When it comes to too much noise in your life, you may think that it affects only your hearing. Not so. Perhaps William H. Stewart, former U.S. Surgeon General says it best: “Calling noise a nuisance is like calling smog an inconvenience. Noise must be considered a hazard to health of people everywhere.” The truth is that studies point to noise causing unfavorable physiological changes in sleep, blood pressure, cardiovascular, gastrointestinal and other changes, including irritation levels, negative effects on mental health as well as unhealthy impacts on developing fetuses. Noise can even adversely affect one’s creativity.
For starters, noise is one of the most common forms of sleep disturbances. If it goes on unrelenting, then health can take hits on many levels, including depression, cognitive problems, aging your skin, making you forgetful and causing you to gain weight. Likewise, lack of sleep can put you at increased risk for serious health problems, including diabetes, stroke, high blood pressure, irregular heartbeat, heart disease, heart attack and heart failure.
Noise can also elevate your blood pressure, but the jury’s still out on whether those are temporary or permanent changes. Either way, that’s not too positive. Likewise, noise can cause adverse cardiovascular effects. Levels of epinephrine and norepinephrine increase when exposed to excess noise, indicating cardiovascular responses.
Then there’s noise and your tummy. Studies indicate a link between noise exposure and increased gastric emptying, increased peristaltic esophageal contraction as well as increased anxiety. Another study points out that there is increased use of antacids, sedatives and anti-hypertensives (high blood pressure meds) in noisy neighborhoods compared to quiet ones.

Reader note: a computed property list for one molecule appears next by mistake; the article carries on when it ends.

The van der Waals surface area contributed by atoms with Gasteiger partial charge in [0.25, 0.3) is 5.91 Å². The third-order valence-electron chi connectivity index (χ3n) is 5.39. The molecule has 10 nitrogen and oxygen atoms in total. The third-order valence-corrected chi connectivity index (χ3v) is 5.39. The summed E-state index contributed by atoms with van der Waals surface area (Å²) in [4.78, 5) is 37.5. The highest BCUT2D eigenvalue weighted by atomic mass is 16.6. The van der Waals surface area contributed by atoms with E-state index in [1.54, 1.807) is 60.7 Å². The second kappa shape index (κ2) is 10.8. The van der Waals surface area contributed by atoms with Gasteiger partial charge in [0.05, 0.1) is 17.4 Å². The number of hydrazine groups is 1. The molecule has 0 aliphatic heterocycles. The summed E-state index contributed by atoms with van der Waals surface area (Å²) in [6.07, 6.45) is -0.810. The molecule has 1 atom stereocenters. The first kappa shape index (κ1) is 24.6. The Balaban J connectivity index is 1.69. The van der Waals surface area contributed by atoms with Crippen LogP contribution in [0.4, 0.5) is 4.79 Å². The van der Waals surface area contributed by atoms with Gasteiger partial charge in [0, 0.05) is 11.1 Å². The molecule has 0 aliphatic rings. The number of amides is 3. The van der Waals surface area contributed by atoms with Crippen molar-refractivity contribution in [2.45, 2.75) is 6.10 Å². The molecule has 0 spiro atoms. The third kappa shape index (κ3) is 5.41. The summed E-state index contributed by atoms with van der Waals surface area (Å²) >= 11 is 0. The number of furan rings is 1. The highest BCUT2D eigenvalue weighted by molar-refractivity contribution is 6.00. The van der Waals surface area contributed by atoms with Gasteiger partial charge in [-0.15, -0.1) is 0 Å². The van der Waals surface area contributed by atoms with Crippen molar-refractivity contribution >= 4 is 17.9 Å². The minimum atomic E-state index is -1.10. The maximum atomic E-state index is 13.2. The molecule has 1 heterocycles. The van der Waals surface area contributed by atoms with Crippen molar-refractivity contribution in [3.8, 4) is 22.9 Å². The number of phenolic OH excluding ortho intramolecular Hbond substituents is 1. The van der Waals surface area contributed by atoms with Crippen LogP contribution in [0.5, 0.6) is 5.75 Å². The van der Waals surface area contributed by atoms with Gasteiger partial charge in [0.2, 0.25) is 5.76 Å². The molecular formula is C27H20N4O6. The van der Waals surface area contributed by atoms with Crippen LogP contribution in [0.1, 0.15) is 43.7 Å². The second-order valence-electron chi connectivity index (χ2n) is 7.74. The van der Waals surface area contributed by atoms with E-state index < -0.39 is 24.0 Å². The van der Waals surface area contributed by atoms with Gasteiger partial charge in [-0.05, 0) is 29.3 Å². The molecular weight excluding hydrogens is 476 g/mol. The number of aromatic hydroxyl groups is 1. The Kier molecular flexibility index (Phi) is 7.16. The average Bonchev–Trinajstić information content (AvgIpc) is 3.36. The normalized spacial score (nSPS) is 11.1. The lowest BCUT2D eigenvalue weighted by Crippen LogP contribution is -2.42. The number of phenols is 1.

Now we add “being annoying” to the list. Simply put, noise can be bothersome. For example, in one study, nearly 70 percent of residents living within flight corridors said they were bothered by aircraft noise and that it interfered with daily activities. They were also more likely to note sleep difficulties and to consider themselves in poorer health. Noise can also bring out aggression and other undesired behaviors. For instance, there are reports of noise disputes leading to violence. Likewise, the Daily Mirror has reported murders and suicides due to chronic noise.
Getting quiet time is also necessary for creativity, since up to 90 percent of a person’s decisions are made by his or her subconscious, not conscious, brain—and the subconscious brain does its best work while the mind rests. British psychologist Gemma Calvert, a global pioneer in observing the human brain’s response to stimuli, says, “We actually have the brain imaging data now to show that it’s in those silent or near-sleep conditions that the subconscious brain can maximally access multiple brain areas which, it appears, are involved in creative thinking.”
She continues, explaining additional benefits of quiet time and creativity as well as productivity:
- In-the-moment brainstorming doesn’t get the best results, since it puts pressure to come up with amazing ideas on the fly without adequate quiet “think” time.
- An hour of reflection can make you more effective at work than three hours spent with your nose to the grindstone, since stress and fear suppress creativity. A lunch hour can be a great time to recharge your brain power.
- Multi-tasking may be overrated. Flitting from one topic or task to the other simultaneously can blunt the sharpness of the brain. The brain is wired to focus, so tackle one item at a time and mark it off your list.
So, quiet, please. Our health and creativity may depend on it.
This information is intended for educational and informational purposes only. It should not be used in place of an individual consultation or examination or replace the advice of your health care professional and should not be relied upon to determine diagnosis or course of treatment.